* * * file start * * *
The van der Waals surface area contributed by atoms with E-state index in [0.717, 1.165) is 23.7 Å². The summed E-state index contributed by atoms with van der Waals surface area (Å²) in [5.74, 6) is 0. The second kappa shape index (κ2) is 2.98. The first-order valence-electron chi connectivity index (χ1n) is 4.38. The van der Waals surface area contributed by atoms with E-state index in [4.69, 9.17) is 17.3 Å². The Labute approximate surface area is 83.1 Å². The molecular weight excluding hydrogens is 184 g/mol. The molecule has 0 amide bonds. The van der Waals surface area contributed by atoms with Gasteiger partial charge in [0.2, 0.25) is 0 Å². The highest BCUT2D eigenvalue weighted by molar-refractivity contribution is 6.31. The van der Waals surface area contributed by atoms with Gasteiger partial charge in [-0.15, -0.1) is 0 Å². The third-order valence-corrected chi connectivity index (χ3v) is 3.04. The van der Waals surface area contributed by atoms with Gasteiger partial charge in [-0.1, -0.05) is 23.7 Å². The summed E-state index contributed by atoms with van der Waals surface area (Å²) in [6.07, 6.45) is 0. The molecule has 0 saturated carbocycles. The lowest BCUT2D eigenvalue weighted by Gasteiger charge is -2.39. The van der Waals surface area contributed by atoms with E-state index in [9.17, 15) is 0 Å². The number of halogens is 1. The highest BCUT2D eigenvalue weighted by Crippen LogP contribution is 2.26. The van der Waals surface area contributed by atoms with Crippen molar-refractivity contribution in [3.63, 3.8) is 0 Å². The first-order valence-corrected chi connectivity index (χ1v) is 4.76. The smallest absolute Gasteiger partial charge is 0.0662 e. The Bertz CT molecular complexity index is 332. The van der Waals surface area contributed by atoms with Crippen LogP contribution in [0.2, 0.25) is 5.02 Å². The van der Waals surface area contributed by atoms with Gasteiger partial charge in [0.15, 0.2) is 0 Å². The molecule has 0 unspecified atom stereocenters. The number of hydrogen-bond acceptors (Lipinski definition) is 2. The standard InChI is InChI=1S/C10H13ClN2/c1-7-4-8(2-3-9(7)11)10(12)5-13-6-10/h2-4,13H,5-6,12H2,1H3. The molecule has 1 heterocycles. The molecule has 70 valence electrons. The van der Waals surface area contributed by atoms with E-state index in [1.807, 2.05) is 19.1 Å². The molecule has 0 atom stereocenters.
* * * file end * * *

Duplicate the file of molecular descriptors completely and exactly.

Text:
The van der Waals surface area contributed by atoms with E-state index in [0.717, 1.165) is 23.7 Å². The summed E-state index contributed by atoms with van der Waals surface area (Å²) in [5.74, 6) is 0. The second kappa shape index (κ2) is 2.98. The first-order valence-electron chi connectivity index (χ1n) is 4.38. The van der Waals surface area contributed by atoms with E-state index in [4.69, 9.17) is 17.3 Å². The Labute approximate surface area is 83.1 Å². The molecular weight excluding hydrogens is 184 g/mol. The molecule has 0 amide bonds. The van der Waals surface area contributed by atoms with Gasteiger partial charge in [0.2, 0.25) is 0 Å². The highest BCUT2D eigenvalue weighted by molar-refractivity contribution is 6.31. The van der Waals surface area contributed by atoms with Gasteiger partial charge in [-0.15, -0.1) is 0 Å². The third-order valence-corrected chi connectivity index (χ3v) is 3.04. The van der Waals surface area contributed by atoms with Gasteiger partial charge in [-0.1, -0.05) is 23.7 Å². The summed E-state index contributed by atoms with van der Waals surface area (Å²) in [6.07, 6.45) is 0. The molecule has 0 saturated carbocycles. The lowest BCUT2D eigenvalue weighted by Gasteiger charge is -2.39. The van der Waals surface area contributed by atoms with E-state index in [9.17, 15) is 0 Å². The number of halogens is 1. The highest BCUT2D eigenvalue weighted by Crippen LogP contribution is 2.26. The van der Waals surface area contributed by atoms with Crippen molar-refractivity contribution in [3.63, 3.8) is 0 Å². The first-order valence-corrected chi connectivity index (χ1v) is 4.76. The smallest absolute Gasteiger partial charge is 0.0662 e. The Bertz CT molecular complexity index is 332. The van der Waals surface area contributed by atoms with Crippen LogP contribution in [0.2, 0.25) is 5.02 Å². The van der Waals surface area contributed by atoms with Gasteiger partial charge in [0.15, 0.2) is 0 Å². The molecule has 0 unspecified atom stereocenters. The number of hydrogen-bond acceptors (Lipinski definition) is 2. The standard InChI is InChI=1S/C10H13ClN2/c1-7-4-8(2-3-9(7)11)10(12)5-13-6-10/h2-4,13H,5-6,12H2,1H3. The molecule has 1 heterocycles. The molecule has 70 valence electrons. The van der Waals surface area contributed by atoms with E-state index in [1.807, 2.05) is 19.1 Å². The molecule has 0 atom stereocenters.